All of our ceramic catalytic converters carry a 2 year manufacturers warranty and metallic catalytic converters carry a 3 year manufacturer warranty. Although every effort is made to ensure our catalytic converters will not fail, sometimes a problem with the vehicle will cause them to break down. The following problems are not covered by our guarantee.
This is external damage caused to the catalytic converter by hitting solid objects in the road, i.e. speed ramps. Large rocks etc.
Plugged or Contaminated
Plugged or contaminated catalytic converters are caused by using the wrong sort of fuel in your car. Using leaded or lead replacement fuel will plug up the monolith and cause it to stop working. A similar thing will happen if fuel additives are used that are not suitable for use with a catalytic converter.
This is caused by oil getting into the exhaust system and contaminating the catalytic converter. The most likely cause would be a failing seal or gasket.
The monolith is usually broken when it is impacted by an object or when it suffers a sudden change in temperature. If the catalytic converter suffers road damage the monolith inside can be cracked due to it being crushed by movement of the steel can.
The use of exhaust paste before the catalytic converter can cause the monolith to break. When the exhaust paste has hardened small pellets may break away and shoot into the catalytic converter. The monolith will gradually be destroyed by these pellets and break down. The catalytic converter can also be damaged by excessive engine vibration.
There are many problems that can cause the catalytic converter to overheat or fail. The most common cause is unburned fuel entering the catalytic converter. Faulty spark plugs or ignition leads will cause the engine to misfire sending unburned fuel into the catalytic converter leading to overheating and failure.
a) Oxygen Sensor
b) Fuel Injection Systems
If a fuel injector is leaking internally or dribbling fuel into the engine the excess fuel will enter the exhaust system causing the catalytic converter to overheat and fail.
c) Map Sensors
Map Sensors tell the electronic control unit the load the engine is under and the amount of fuel entering it. If a map sensor fails it causes the engine to run too rich which causes the catalytic converter to overheat and fail.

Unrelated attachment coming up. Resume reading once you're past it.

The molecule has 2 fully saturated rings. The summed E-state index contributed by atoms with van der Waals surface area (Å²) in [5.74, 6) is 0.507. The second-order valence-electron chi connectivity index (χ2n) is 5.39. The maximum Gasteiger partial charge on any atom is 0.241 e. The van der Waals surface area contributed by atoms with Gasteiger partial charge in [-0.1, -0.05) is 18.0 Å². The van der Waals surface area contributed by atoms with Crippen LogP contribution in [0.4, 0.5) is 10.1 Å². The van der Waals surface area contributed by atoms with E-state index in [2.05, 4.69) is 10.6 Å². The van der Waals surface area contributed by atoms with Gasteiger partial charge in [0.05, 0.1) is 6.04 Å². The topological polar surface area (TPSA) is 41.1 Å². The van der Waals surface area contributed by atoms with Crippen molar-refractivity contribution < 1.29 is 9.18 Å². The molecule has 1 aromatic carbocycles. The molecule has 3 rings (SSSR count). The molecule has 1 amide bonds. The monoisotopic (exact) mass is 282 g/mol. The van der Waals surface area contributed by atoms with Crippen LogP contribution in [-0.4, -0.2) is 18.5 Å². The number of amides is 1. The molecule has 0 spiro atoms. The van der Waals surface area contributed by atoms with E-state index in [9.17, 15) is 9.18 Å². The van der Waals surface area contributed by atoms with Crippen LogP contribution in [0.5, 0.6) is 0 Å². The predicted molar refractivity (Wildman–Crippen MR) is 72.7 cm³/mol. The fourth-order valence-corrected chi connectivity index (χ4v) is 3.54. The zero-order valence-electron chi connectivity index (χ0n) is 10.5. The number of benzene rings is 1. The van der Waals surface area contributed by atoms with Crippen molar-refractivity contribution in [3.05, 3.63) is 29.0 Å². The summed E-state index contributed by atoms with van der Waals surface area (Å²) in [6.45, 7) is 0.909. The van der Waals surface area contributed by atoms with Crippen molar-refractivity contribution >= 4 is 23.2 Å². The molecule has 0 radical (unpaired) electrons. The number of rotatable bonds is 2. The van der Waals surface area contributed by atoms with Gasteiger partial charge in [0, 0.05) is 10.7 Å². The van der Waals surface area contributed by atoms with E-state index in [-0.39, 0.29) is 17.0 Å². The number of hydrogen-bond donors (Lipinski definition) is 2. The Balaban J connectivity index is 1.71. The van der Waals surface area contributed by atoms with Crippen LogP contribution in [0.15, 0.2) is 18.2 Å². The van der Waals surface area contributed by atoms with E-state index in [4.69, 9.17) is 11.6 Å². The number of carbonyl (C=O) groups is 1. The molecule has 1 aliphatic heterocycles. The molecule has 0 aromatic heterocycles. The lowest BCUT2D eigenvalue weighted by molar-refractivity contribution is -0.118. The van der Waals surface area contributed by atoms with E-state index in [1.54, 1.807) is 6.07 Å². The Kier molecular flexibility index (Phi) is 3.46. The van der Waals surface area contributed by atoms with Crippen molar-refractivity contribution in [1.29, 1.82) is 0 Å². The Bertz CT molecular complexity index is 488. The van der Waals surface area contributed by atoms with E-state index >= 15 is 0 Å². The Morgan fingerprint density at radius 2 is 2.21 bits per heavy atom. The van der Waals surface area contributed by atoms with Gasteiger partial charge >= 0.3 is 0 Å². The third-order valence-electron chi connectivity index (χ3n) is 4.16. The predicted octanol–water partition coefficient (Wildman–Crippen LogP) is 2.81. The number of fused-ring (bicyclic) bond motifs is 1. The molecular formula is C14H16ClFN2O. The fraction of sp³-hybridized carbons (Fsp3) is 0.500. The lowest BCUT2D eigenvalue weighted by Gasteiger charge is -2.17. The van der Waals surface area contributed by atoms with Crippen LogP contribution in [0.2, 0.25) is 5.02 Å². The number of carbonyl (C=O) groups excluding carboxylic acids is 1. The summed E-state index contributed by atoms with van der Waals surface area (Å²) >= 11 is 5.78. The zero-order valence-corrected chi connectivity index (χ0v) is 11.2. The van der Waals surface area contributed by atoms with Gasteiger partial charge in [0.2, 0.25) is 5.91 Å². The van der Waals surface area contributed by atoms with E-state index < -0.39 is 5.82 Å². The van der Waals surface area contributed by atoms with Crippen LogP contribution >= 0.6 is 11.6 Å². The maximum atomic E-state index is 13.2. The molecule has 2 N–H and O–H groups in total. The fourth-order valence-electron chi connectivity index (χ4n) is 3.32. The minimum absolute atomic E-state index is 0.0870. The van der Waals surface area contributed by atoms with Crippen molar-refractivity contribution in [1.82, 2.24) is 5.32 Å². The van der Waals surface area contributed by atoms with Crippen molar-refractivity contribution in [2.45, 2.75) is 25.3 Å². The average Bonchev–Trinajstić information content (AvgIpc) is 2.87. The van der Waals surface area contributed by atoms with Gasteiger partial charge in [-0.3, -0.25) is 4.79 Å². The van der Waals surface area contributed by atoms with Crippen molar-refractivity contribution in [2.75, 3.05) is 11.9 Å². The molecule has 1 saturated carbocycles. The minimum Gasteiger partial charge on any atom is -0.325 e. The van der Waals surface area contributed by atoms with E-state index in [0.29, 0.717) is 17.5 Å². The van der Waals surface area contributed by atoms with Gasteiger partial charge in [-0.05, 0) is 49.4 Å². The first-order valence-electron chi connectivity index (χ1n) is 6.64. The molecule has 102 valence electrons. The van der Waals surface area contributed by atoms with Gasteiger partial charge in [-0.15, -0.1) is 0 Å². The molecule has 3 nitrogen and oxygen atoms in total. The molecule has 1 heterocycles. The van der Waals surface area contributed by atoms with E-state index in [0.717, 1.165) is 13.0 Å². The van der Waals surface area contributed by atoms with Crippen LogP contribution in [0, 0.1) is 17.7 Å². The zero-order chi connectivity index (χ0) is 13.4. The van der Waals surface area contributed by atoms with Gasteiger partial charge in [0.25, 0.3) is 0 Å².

d) Carburettor Systems
A worn or defective carburettor can cause a catalytic converter to overheat and fail. Problems such as improper float or air/fuel mix adjustments, worn metering rods or a faulty choke system can cause too much fuel to enter the engine and then the exhaust system causing the catalytic converter to overheat and fail.
e) Canister Purge Valve Control
This vacuum operated valve vents fuel vapour from the carburettor bowl to the charcoal canister. If the vacuum is breached the charcoal canister will flood causing the air/fuel mixture to become too rich which will cause the catalytic converter to overheat and fail.
If you think your catalytic converter is faulty
If you have reason to believe your catalytic converter is faulty your first contact must be to our technical department to explain the problems you are experiencing. If your vehicle has failed the MOT emissions test you will need to scan and email the emissions report to email@example.com. If your catalytic converter is rattling you will need to get an emissions report completed and scan and email the report to firstname.lastname@example.org. If necessary (no emissions report supplied) the catalytic converter will need to be removed and returned to the manufacturer. On arrival at the manufacturer the catalytic converter will be thoroughly inspected to establish if a warranty claim is justified.